BOSTON — No matter how often David Price came up short, no matter how frequently he looked in the mirror to search for answers to his playoff shortcomings, he kept getting back on the mound.
If there was a cloud around him, it never darkened his mood.
“I always enjoy doing this,” he said. “Just because I failed in October for about nine straight years, it didn’t take away my passion from baseball. This is something I fell in love with whenever I was 2 years old.”
This October is getting easier and easier for Price to love. After pitching the Boston Red Sox into the World Series last week, he put them halfway to a title on Wednesday with six strong innings in a 4-2 victory over the Los Angeles Dodgers.
The victory gave the Red Sox a two-games-to-none lead as the Series heads to the West Coast this weekend, putting them halfway to their fourth title in the last 15 seasons.
The Red Sox, while riding Price and another sterling effort from their bullpen, also flashed the relentless, high-contact, low-strikeout offense that carried them to a franchise-record 108 victories in the regular season and helped them dispatch the Yankees and the defending champion Houston Astros in the American League playoffs.
All four of Boston’s runs on Wednesday were pushed across with two out, including an outburst in the fifth that seemed to be conjured out of thin air.
Hyun-Jin Ryu, the Dodgers’ left-handed starter, had set down seven in a row — including the first two batters in the fifth — while nursing a 2-1 lead. Then Christian Vazquez, the Red Sox’s No. 9 hitter, fell behind 0-2, fouled off a cutter, took a fastball for a ball and stroked a single to right.
Mookie Betts followed with a single to center and, after Andrew Benintendi worked an eight-pitch walk, the bases were loaded and Ryu was gone.
“Trying to be a tough out and not give them anything,” Benintendi said of the at-bat. “When we do that, things seem to work out that way.”
After Ryu departed, Ryan Madson, who had walked Steve Pearce on four pitches in Game 1, did it again — on five pitches this time, forcing in a run to tie the score, 2-2.
J. D. Martinez, who led the major leagues in runs batted in this season, followed by lining a single to right that scored Betts and Benintendi, and the Red Sox had all the runs they needed to leave Fenway Park with the Series momentum.
Once Price completed six innings — allowing two runs and three hits, walking three and striking out five — Joe Kelly, Nathan Eovaldi and Craig Kimbrel buzzed through the seventh, eighth and ninth innings, retiring the Dodgers in order.
The Dodgers are surely eager to return to the far more welcoming environment at home. The weather will be balmy — the forecast for Friday is sunny with a high of 85 — and they will feel the warm embrace of their fans.
The Dodgers clearly had a hard time adjusting to the inhospitable elements in Boston. Pitching coach Rick Honeycutt complained after Game 1 about the proximity of fans to the bullpen mound, and the weather — 47 degrees with a 12-mile-per-hour breeze at the start of Game 2 — left them chilled.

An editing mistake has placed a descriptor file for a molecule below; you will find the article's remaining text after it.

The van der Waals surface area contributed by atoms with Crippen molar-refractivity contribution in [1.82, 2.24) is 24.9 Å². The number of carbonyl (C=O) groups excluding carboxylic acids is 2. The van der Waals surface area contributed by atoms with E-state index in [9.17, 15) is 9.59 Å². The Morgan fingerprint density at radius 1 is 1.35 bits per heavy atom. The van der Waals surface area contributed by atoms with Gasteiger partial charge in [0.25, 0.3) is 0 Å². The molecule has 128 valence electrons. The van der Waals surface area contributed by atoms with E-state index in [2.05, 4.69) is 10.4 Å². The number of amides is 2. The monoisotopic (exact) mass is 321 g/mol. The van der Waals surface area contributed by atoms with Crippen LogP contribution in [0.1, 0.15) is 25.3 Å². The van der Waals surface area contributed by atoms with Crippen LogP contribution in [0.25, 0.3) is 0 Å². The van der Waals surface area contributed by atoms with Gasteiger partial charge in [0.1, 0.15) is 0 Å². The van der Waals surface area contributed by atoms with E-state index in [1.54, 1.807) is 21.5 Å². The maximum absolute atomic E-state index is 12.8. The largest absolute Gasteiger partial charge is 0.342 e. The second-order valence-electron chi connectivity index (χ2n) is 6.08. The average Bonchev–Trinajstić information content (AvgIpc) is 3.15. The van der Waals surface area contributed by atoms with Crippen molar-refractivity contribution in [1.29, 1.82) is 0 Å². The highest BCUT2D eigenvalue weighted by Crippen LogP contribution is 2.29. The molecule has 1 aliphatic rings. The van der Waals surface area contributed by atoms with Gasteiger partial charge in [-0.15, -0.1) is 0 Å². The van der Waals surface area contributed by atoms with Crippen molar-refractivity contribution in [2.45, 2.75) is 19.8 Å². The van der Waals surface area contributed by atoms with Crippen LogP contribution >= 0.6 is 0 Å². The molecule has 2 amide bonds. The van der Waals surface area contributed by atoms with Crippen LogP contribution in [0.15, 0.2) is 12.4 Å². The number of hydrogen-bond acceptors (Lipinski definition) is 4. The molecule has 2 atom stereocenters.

Los Angeles shortstop Manny Machado took grounders during batting practice with his throwing hand tucked inside his sweatshirt. On defense in the first inning, third baseman Justin Turner, second baseman Brian Dozier and Machado all kept their right hands in their back pockets between pitches, while first baseman David Freese windmilled his arms to stay loose.
Ryu, however, was not deterred by the frigid conditions early on.
He shrugged off a hiccup in the second inning, when Xander Bogaerts doubled off the Green Monster with one out and Ian Kinsler brought him home with a crisp, two-out single to left.
It provided an early advantage for Price, who had not won a playoff game in 11 starts for Tampa Bay, Detroit, Toronto and Boston until breaking through with six shutout innings in the A.L.C.S. clincher at Houston.
The ensuing days, he said, had felt lighter. Though he had never ducked responsibility for his October performances — often revealing a degree of vulnerability — he admitted that Monday’s media day had been different.
“I got to look forward to it for the first time,” Price said on Tuesday. “Today it’s definitely a weight lifted off me, for sure. Not like food tastes better or anything like that, but it was time.”
The only trouble Price encountered was in the fourth, when the Dodgers ditched their usual plan to work counts and hunt for a pitch in a particular zone.
Freese led off by lining a single to right, and Machado followed with a sharp single to center. Chris Taylor then drew a walk, watching a couple of fastballs off the inner edge of the plate. Matt Kemp, just as Machado had, jumped on the first pitch — a changeup — and flied out to center, scoring Freese to tie the score at 1-1.
That set off activity in the Boston bullpen and set up a tense at-bat with Enrique Hernandez, who fouled off three consecutive 3-2 pitches until — just after a “Beat L.A.” chant from the crowd — he swung through a letter-high fastball. But then Yasiel Puig connected on the first pitch he saw for a single to center, scoring Machado and giving the Dodgers a 2-1 lead with Taylor at third.
Price bounced back to strike out Austin Barnes and escape the jam.
“That’s what good pitchers do. He minimized the damage,” Kinsler said.
On his way off the mound, Price took a detour to home plate for a conversation with the umpire Kerwin Danley, presumably about several calls on pitches along the inside edge.
In past years, that might have signaled an unraveling, but not this October.